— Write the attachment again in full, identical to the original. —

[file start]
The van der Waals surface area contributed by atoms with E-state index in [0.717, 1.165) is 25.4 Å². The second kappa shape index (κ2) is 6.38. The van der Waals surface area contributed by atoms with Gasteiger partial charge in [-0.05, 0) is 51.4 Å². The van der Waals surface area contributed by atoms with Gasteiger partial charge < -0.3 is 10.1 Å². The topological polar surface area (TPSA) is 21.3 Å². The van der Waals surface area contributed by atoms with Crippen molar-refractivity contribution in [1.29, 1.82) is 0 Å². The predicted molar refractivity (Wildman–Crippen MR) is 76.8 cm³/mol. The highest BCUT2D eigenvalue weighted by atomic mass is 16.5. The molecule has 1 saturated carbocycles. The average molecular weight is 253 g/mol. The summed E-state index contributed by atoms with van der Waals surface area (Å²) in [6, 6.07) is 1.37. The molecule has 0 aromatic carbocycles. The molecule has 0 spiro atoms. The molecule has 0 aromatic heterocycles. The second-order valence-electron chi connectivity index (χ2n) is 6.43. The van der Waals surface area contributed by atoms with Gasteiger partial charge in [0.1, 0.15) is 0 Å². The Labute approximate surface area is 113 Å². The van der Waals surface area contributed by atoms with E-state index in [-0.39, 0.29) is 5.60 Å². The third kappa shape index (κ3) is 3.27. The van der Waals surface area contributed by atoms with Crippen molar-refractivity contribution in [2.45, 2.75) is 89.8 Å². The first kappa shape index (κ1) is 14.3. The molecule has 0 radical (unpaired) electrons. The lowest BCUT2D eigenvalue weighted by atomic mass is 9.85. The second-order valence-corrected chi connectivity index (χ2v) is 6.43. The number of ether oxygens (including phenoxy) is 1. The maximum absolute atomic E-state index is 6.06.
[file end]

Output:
The van der Waals surface area contributed by atoms with E-state index in [0.717, 1.165) is 25.4 Å². The second kappa shape index (κ2) is 6.38. The van der Waals surface area contributed by atoms with Gasteiger partial charge in [-0.05, 0) is 51.4 Å². The van der Waals surface area contributed by atoms with Gasteiger partial charge < -0.3 is 10.1 Å². The topological polar surface area (TPSA) is 21.3 Å². The van der Waals surface area contributed by atoms with Crippen molar-refractivity contribution in [1.29, 1.82) is 0 Å². The predicted molar refractivity (Wildman–Crippen MR) is 76.8 cm³/mol. The highest BCUT2D eigenvalue weighted by atomic mass is 16.5. The molecule has 1 saturated carbocycles. The average molecular weight is 253 g/mol. The summed E-state index contributed by atoms with van der Waals surface area (Å²) in [6, 6.07) is 1.37. The molecule has 0 aromatic carbocycles. The molecule has 0 spiro atoms. The molecule has 0 aromatic heterocycles. The second-order valence-electron chi connectivity index (χ2n) is 6.43. The van der Waals surface area contributed by atoms with Gasteiger partial charge in [0.1, 0.15) is 0 Å². The Labute approximate surface area is 113 Å². The van der Waals surface area contributed by atoms with E-state index in [-0.39, 0.29) is 5.60 Å². The third kappa shape index (κ3) is 3.27. The van der Waals surface area contributed by atoms with Crippen molar-refractivity contribution in [2.45, 2.75) is 89.8 Å². The first kappa shape index (κ1) is 14.3. The molecule has 0 radical (unpaired) electrons. The lowest BCUT2D eigenvalue weighted by atomic mass is 9.85. The second-order valence-corrected chi connectivity index (χ2v) is 6.43. The number of ether oxygens (including phenoxy) is 1. The maximum absolute atomic E-state index is 6.06.